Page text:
Any useful application needs to be managed and administered, and this facility often forms a key part of the application’s security mechanisms, providing a way for administrators to manage user accounts and roles, access monitoring and audit functions, perform diagnostic tasks, and configure aspects of the application’s functionality.
In many applications, administrative functions are implemented within the application itself, accessible through the same web interface as its core non security functionality, as shown in Figure -1. Where this is the case, the administrative mechanism represents a critical part of the application’s attack surface. Its primary attraction for an attacker is as a vehicle for privilege escalation, for example:
■ Weaknesses in the authentication mechanism may enable an attacker to gain administrative access, effectively compromising the entire application.
■ Many applications do not implement effective access control of some of their administrative functions. An attacker may find a means of creating a new user account with powerful privileges.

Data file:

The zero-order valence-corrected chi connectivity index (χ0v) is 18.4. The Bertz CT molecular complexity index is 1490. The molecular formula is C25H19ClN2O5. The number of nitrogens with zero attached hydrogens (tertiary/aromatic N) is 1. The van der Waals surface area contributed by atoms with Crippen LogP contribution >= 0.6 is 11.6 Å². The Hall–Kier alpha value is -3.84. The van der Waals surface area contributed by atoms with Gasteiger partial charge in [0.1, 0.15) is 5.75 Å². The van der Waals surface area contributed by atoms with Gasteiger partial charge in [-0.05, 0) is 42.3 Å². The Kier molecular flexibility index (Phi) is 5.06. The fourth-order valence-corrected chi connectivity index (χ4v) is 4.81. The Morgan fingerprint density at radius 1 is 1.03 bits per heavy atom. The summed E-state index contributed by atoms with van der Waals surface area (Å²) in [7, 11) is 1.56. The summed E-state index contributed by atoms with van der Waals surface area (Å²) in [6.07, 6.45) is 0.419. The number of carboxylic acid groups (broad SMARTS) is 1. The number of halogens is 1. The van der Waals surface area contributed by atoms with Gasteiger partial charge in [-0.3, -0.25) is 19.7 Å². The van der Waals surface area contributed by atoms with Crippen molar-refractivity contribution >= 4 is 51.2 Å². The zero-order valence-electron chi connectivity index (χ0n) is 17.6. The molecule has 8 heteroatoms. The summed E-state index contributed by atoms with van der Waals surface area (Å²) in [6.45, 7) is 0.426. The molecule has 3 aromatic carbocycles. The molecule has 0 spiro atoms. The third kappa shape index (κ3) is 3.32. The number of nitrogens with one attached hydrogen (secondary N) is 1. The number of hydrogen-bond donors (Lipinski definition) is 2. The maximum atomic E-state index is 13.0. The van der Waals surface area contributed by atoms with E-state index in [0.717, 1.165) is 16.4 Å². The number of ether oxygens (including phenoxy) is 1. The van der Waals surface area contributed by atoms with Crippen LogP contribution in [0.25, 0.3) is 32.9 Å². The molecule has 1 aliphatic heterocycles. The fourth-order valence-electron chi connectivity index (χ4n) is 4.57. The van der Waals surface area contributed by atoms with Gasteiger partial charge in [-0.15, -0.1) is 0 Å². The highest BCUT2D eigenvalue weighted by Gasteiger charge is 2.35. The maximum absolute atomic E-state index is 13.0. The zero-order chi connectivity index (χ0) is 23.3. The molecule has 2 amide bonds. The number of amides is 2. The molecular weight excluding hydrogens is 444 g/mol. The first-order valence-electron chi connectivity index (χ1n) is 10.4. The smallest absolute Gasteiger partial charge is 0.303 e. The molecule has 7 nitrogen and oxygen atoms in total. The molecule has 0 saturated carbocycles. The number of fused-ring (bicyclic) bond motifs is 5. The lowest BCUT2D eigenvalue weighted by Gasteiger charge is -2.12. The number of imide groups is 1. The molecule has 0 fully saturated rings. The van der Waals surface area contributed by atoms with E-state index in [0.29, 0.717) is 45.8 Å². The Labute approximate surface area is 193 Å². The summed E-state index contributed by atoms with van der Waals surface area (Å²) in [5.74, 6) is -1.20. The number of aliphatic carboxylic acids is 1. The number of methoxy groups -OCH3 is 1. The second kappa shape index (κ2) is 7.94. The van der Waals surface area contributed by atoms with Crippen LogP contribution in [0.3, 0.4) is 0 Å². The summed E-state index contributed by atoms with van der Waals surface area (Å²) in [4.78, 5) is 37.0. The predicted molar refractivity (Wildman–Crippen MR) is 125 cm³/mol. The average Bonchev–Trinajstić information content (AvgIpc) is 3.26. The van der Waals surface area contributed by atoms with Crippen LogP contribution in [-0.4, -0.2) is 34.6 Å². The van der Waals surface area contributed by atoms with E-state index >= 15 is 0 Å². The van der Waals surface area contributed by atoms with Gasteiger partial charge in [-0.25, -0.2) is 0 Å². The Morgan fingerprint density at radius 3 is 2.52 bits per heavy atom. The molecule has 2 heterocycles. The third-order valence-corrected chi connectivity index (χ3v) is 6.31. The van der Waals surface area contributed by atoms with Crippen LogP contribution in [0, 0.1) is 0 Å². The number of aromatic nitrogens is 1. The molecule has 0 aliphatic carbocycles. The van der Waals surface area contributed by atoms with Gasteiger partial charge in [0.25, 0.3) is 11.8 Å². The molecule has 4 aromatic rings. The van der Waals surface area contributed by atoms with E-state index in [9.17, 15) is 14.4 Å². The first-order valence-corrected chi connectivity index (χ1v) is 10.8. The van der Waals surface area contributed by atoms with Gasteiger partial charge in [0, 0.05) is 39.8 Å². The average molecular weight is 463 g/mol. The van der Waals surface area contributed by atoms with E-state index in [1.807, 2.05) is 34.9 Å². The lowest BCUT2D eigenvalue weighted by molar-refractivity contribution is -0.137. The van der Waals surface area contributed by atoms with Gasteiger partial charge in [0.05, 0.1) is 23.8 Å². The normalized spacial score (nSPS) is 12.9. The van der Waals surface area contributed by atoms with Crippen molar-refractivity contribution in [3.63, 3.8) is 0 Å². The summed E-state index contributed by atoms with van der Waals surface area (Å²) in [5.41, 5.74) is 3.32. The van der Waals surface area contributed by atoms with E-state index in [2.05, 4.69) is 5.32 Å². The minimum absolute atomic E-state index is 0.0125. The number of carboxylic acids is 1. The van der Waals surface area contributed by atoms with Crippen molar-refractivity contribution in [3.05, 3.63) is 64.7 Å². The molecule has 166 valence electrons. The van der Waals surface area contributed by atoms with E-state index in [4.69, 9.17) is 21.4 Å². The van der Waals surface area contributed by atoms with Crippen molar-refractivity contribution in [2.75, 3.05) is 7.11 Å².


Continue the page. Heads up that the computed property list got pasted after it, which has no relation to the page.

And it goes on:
■ Administrative functionality often involves displaying data that originated from ordinary users. Any cross-site scripting flaws within the administrative interface can lead to compromise of a user session that is guaranteed to have powerful privileges.
■ Administrative functionality is often subjected to less rigorous security testing, because its users are deemed to be trusted, or because penetration testers are given access to only low-privileged accounts. Further, it often has a need to perform inherently dangerous operations, involving access to files on disk or operating system commands. If an attacker can compromise the administrative function, they can often leverage it to take control of the entire server.
Figure -2: An administrative interface within a web application.
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